Sunflower (Helianthus annuus L.) is an important source of edible oil and its uses have expanded to include new markets like biofuels, biolubricants and biopharmaceuticals [1]. Sunflower breeding for agronomic trait improvement, including yield, resistance to herbicide, abiotic and biotic stresses, has contributed to yield maintenance counteracting the competition for favorable agro-ecological environments imposed during the last 10 years by increasing soybean and maize production. Advances in sunflower genomics since 1995 have greatly enhanced the development and application of new tools for crop improvement [2], [3], [4], and promoted the expansion of sunflower uses. However, sunflower genome sequencing was not approached until the advent of next-generation sequencing technologies [5] and is still in progress. In this context, providing new insights into the sunflower genome is essential to enable efficient transcriptome analyses and molecular breeding. For transcriptional studies, during the last decade, cDNA macro and microarrays were developed to study cultivated sunflower seed development [6], and the responses to biotic [7], and abiotic stresses [8], [9], [10]. Arrays based on cDNAs were also developed to carry out studies in wild Helianthus[11], [12] including hybrid species [13]. This approach although useful is confined to the analysis of a limited set of genes. Currently, the shortage of candidate genes underlying agronomically important traits represents one of the main drawbacks in sunflower molecular breeding. In this context, functional tools such as a high-density oligonucleotide microarray would enable the discovery and characterization of important novel genes affecting key agronomic traits. Oligonucleotide-based chips are considered more accurate than cDNA-based chips because they require fewer manipulation steps, ensuring higher reproducibility [14]. The possibility of implementing this technology in a custom array system like Agilent, NimbleGen, or others, has the potential to create a highly useful tool for gene discovery in non-model crops [15], [16]. Clearly, most plant species do not have microarrays available for gene expression analysis, although a number of attempts are being made, mainly for plants with unsequenced genomes [15]. Condensed gene indexes based on small and large scale assemblies were successfully used in model plants for the development of microarray analysis, e.g., Arabidopsis, tobacco, melon and rice; [17], [18], [19], [20] and non-model economically relevant plants such as maize, tomato, cotton, citrus, cucumber, Brassica, wheat, flax and coffee [21], [22], [23], [24], [25], .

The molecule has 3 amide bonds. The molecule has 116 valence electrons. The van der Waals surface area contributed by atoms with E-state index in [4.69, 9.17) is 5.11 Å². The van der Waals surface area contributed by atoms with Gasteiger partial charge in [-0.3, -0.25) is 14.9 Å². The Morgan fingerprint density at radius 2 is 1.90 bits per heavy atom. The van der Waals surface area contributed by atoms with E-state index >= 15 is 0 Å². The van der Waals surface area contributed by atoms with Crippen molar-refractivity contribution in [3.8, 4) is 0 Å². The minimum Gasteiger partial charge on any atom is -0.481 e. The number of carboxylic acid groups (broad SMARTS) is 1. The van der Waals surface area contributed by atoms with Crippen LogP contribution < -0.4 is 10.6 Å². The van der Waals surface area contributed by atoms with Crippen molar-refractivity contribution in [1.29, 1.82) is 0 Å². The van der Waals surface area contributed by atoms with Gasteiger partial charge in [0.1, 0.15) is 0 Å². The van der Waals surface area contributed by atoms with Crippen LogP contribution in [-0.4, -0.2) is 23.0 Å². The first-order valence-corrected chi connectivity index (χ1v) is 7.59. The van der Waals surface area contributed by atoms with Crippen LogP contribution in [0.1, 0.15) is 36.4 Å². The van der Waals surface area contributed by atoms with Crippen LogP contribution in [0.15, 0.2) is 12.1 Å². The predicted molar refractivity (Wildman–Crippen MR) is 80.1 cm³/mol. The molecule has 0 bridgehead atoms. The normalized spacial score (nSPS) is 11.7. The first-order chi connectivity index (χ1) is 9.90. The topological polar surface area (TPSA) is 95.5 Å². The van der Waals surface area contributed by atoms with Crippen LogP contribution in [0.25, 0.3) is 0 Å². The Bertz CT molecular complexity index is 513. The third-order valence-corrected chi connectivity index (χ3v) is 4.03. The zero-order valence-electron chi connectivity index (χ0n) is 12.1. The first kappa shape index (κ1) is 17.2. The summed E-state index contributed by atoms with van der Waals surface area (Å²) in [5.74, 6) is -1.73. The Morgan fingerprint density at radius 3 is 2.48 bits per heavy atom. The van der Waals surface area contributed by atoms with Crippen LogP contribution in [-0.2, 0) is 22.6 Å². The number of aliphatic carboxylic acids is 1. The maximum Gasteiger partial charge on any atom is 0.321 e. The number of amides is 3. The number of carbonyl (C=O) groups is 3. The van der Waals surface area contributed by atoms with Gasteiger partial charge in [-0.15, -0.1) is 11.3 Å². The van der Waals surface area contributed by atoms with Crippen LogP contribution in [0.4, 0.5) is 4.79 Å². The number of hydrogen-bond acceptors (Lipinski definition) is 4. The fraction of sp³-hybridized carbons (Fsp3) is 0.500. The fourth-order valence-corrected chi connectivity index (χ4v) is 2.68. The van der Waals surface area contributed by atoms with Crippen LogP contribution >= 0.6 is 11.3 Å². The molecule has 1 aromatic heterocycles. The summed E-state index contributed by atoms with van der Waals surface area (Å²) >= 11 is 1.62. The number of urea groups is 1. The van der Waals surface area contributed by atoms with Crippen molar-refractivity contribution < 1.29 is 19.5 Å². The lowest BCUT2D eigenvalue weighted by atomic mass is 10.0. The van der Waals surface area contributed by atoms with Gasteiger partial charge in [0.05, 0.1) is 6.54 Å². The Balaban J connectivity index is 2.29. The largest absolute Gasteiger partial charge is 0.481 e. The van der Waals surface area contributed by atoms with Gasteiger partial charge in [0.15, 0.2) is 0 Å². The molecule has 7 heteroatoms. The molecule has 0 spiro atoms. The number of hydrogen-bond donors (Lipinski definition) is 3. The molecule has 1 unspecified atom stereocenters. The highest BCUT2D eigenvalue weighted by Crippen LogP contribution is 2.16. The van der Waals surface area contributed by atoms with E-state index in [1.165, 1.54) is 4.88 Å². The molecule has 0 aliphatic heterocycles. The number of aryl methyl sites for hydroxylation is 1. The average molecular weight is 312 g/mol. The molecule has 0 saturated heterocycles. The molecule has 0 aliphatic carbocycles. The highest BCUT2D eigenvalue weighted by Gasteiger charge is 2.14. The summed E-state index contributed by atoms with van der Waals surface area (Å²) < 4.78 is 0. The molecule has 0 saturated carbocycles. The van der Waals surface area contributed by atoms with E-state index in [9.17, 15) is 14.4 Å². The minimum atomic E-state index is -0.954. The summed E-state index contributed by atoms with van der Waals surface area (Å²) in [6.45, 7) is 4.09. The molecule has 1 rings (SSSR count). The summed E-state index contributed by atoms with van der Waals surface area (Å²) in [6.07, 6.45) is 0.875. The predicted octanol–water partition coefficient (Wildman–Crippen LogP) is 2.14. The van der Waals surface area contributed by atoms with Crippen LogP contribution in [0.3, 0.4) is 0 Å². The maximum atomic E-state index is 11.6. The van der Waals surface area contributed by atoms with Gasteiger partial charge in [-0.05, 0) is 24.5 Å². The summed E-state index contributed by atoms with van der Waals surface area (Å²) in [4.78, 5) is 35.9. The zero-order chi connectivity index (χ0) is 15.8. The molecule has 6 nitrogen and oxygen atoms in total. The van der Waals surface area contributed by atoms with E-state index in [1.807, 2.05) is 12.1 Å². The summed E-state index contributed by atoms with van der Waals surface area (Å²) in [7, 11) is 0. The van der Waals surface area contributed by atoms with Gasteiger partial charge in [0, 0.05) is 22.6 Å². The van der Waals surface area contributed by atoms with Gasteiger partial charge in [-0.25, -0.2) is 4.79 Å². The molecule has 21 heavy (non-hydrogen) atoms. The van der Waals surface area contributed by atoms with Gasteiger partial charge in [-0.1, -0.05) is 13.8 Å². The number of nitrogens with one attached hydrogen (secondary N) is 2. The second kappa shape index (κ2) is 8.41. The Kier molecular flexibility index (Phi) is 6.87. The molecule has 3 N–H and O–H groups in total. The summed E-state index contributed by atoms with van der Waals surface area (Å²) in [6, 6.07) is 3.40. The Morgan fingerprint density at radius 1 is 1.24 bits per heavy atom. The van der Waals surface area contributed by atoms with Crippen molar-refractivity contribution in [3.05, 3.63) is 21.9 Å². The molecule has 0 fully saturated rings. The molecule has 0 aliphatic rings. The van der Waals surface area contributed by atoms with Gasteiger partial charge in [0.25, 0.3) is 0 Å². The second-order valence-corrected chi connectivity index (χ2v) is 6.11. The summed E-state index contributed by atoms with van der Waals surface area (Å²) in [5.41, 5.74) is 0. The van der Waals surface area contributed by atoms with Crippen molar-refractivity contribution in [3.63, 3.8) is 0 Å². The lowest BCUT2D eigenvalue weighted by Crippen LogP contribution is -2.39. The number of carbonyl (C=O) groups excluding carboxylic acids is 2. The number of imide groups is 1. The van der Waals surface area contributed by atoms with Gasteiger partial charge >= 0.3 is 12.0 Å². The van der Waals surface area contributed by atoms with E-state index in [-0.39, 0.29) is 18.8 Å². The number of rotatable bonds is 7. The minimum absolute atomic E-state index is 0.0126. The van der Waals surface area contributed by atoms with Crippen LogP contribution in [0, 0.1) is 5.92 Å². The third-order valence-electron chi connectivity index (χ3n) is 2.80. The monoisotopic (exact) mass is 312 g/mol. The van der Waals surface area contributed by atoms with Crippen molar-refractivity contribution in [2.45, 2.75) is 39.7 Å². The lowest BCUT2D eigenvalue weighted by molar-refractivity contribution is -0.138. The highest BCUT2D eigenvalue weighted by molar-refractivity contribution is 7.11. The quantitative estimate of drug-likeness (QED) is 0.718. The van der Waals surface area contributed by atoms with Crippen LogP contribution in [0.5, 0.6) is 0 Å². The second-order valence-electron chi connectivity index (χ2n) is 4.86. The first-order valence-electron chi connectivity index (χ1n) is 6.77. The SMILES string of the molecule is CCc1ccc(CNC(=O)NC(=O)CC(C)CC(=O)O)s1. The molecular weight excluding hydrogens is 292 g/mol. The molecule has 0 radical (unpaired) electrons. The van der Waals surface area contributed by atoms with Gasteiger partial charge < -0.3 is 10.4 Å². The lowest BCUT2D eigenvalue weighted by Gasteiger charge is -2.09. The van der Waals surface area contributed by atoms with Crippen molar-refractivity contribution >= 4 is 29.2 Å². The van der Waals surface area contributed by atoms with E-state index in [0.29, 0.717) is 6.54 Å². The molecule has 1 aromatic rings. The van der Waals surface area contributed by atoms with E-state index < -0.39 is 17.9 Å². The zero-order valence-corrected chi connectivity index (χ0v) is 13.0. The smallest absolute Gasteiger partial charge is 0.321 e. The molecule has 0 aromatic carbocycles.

Microarray technology first opened a new era of high-throughput transcriptome analysis approximately fifteen years ago [53], [54]. Although next-generation sequencing technologies can explore and analyze transcriptomes from large genomes, for many species the lack of a reference genome provides a major constraint to extracting significant biological information. Because of this constraint, non-model species are excellent targets for genome studies using different strategies for gene-index construction [55]; these studies thus contribute concise transcriptomic data to improve our biological understanding of diverse processes [56]. In this context, improving coverage by accurate microarray design seems to be the most desirable application for these technologies [57]. In the particular case of sunflower, even though genome sequencing is in progress [5], there is not yet a reference genome available. Recently, two platforms for high throughput expression studies of the Compositae family have been developed based on proprietary designs [30], [31]. The Affymetrix Sunflower Array includes genes from the genus Helianthus and has been applied to study seed dormancy regulation in cultivated sunflower [31]. The NimbleGen Compositae Microarray Platform, based on unigenes derived from Ambrosia artemisiifolia, Centaurea diffusa, Centaurea solstitialis, Cirsium arvense, Helianthus sp. and H. annuus L., has been developed as a genomic tool and resource for population and comparative genomic analyses within the Compositae family [30].